You said, “A meal can be just as corrupt as a cup and a cracker.” Yes, unfortunately, the Corinthians gave us a good (infamous) example of this.

    Jack,

    You said, “Something happens when you share a meal with people.” I agree.

    James,

    Thanks for sharing a part of your story. I’d love to hear a description and explanation of what you mean by “rightfully observed”.

    -Alan

  12. 1-13-2009

    I believe it should be a meal. Our church sets aside the 3rd Sunday for a meal together. We've done a light lunch after our regular time of worship, the Lord's Breakfast in place of a more traditional worship time, and an evening meal together. This Sunday evening we'll share soup for supper. We are also planning an all-family Winter Olympics game night to follow. In the past we've had children and adults come with object lessons to illustrate a spiritual truth and have sometimes worked together on a project to provide Gospel walking sticks for the Fellowship of Christian Farmers.
    Sometimes we use the juice & crackers, but it's all in remembrance of Him.

  13. 1-13-2009

    BTW Alan, your posts on this subject have done a lot to emphasize the importance of not only the Lord’s meal, but of how the church should function. God has used you to enable us to look beyond tradition. Thank you!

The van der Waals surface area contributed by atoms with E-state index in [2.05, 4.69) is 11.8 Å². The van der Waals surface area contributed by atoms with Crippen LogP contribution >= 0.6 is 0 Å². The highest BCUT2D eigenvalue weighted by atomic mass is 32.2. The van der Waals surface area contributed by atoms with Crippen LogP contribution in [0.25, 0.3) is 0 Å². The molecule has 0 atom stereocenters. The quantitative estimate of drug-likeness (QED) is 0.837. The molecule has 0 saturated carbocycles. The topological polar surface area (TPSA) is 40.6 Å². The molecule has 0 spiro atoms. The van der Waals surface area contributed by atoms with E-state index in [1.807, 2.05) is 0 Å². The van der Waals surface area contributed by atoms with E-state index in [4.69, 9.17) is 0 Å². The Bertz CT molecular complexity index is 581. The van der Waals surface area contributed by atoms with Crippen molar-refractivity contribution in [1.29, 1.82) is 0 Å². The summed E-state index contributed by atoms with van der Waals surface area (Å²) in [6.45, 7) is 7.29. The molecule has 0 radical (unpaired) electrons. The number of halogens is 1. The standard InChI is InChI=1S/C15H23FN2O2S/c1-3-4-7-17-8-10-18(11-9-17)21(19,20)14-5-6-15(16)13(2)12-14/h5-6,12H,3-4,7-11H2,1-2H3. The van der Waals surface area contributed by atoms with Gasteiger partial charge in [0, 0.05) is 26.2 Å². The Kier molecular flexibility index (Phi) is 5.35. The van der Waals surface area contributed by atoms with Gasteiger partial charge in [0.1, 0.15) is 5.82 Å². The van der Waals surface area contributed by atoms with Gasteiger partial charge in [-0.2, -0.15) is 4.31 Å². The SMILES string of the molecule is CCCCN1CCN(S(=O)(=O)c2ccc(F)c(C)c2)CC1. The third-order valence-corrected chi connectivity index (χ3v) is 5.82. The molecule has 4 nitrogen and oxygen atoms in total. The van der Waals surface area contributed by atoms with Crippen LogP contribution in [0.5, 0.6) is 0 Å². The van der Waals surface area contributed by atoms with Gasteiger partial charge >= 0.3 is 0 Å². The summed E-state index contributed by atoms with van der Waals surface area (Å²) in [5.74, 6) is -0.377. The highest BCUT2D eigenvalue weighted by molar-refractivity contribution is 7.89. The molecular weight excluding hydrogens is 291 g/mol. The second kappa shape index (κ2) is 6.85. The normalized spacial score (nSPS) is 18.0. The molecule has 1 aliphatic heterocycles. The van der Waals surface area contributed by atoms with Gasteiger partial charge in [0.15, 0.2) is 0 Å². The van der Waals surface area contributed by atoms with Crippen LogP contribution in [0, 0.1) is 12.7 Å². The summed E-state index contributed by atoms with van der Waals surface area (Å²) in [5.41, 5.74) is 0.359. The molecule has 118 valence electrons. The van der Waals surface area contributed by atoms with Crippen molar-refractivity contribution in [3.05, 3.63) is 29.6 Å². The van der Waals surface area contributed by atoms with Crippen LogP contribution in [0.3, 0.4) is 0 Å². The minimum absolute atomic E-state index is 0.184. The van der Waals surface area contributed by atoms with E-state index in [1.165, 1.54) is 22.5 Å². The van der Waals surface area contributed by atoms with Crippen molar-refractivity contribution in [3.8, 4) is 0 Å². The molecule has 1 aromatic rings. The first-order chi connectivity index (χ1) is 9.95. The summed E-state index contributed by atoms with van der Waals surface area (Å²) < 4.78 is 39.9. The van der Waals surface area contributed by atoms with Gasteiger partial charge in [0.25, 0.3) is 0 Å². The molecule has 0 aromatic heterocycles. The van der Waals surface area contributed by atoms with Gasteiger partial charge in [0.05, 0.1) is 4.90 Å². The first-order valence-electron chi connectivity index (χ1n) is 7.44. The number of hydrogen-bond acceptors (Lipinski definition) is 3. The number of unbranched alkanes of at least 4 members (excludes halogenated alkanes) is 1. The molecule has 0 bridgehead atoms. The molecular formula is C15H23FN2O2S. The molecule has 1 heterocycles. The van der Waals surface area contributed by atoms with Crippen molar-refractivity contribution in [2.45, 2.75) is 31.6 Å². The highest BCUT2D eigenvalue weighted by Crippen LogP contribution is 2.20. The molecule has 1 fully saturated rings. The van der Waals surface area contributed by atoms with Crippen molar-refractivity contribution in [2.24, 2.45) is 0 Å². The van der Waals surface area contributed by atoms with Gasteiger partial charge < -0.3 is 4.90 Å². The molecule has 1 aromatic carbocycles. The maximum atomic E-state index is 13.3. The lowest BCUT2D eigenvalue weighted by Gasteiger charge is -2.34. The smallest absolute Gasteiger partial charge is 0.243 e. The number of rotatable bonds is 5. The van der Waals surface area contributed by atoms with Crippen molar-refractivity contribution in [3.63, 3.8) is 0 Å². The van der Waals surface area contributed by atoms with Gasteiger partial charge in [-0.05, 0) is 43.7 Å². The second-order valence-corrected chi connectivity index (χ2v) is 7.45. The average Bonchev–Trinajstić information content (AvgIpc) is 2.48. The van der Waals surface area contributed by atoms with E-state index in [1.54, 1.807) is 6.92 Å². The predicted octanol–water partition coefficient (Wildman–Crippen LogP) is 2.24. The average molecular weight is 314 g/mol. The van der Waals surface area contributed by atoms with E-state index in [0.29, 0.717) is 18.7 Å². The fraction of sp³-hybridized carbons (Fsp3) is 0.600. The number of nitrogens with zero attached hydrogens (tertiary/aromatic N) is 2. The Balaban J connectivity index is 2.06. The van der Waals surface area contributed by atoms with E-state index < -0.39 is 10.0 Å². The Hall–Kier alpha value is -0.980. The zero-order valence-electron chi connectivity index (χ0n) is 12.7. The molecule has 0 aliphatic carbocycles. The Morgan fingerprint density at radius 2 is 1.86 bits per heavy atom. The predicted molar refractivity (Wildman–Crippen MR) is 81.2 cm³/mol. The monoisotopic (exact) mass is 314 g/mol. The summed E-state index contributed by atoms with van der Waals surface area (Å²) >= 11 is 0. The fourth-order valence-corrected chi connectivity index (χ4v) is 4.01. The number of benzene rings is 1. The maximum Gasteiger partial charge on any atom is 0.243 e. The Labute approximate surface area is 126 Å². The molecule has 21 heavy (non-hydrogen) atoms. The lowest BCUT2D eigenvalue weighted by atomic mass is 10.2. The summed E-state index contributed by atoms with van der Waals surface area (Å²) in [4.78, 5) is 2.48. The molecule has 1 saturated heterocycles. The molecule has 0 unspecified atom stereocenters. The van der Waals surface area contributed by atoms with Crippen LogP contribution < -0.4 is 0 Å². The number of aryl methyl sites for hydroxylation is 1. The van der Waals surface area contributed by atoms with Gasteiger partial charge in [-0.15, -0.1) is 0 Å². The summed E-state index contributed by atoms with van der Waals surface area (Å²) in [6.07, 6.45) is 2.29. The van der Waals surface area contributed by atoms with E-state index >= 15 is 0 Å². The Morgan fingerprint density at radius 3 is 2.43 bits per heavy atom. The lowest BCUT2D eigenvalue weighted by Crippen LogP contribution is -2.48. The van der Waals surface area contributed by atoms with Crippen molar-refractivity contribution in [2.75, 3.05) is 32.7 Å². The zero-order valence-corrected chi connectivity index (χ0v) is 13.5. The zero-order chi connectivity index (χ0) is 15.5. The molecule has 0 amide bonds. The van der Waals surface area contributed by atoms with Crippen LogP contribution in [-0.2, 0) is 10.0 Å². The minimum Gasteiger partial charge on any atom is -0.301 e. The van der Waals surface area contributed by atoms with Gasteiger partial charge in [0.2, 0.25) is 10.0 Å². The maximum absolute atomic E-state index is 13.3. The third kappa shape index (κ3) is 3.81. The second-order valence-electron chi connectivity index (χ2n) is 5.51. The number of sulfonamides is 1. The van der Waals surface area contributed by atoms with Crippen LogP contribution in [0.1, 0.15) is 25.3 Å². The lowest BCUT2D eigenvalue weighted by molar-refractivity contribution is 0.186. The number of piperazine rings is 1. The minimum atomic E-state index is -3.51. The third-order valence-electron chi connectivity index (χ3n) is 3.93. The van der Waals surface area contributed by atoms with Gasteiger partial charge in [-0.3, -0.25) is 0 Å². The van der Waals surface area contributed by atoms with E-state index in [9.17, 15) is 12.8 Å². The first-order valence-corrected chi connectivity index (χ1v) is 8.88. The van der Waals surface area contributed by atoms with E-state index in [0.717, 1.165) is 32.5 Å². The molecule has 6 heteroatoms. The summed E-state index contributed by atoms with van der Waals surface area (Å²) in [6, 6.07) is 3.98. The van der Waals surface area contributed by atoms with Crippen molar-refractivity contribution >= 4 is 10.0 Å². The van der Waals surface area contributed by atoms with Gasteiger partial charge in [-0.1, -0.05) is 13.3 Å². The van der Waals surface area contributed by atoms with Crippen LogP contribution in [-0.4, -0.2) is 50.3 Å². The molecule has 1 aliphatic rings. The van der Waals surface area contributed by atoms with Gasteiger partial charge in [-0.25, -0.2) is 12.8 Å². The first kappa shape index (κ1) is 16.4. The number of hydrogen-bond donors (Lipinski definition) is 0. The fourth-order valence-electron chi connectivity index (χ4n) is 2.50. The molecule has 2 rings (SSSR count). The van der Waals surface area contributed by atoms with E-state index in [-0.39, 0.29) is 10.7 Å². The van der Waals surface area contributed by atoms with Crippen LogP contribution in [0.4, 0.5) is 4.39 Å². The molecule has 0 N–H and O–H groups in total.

14. 1-14-2009

    Kat,

    Thank you for the descriptions and the encouragement! I appreciate you staying around and reading my blog for so long.

    -Alan

  15. 1-14-2009

    Then there was the church I heard about in the 60’s that installed vending machines in the foyer that dispensed sodas and chocolate chip cookies (25 cents each, and the profits went to the building fund), which were used for communion. Undoubtedly an urban legend!

    Personally, I like the meal, because it gives us an opportunity to “commune” with the body also. But whatever – as long as we’re not stuck in a rut.

    Perhaps we will soon read that someone has discovered Leonardo’s long-lost painting – “The Last Cracker and Thimble of Grape Juice” and then the matter will be settled.

  16. 1-14-2009

    I am wondering if there has been too much emphasis on the word “this” in the words of institution at the Lord’s Supper as in I Corinthians 11?

    23For I have received of the Lord that which also I delivered unto you, that the Lord Jesus the same night in which he was betrayed took bread: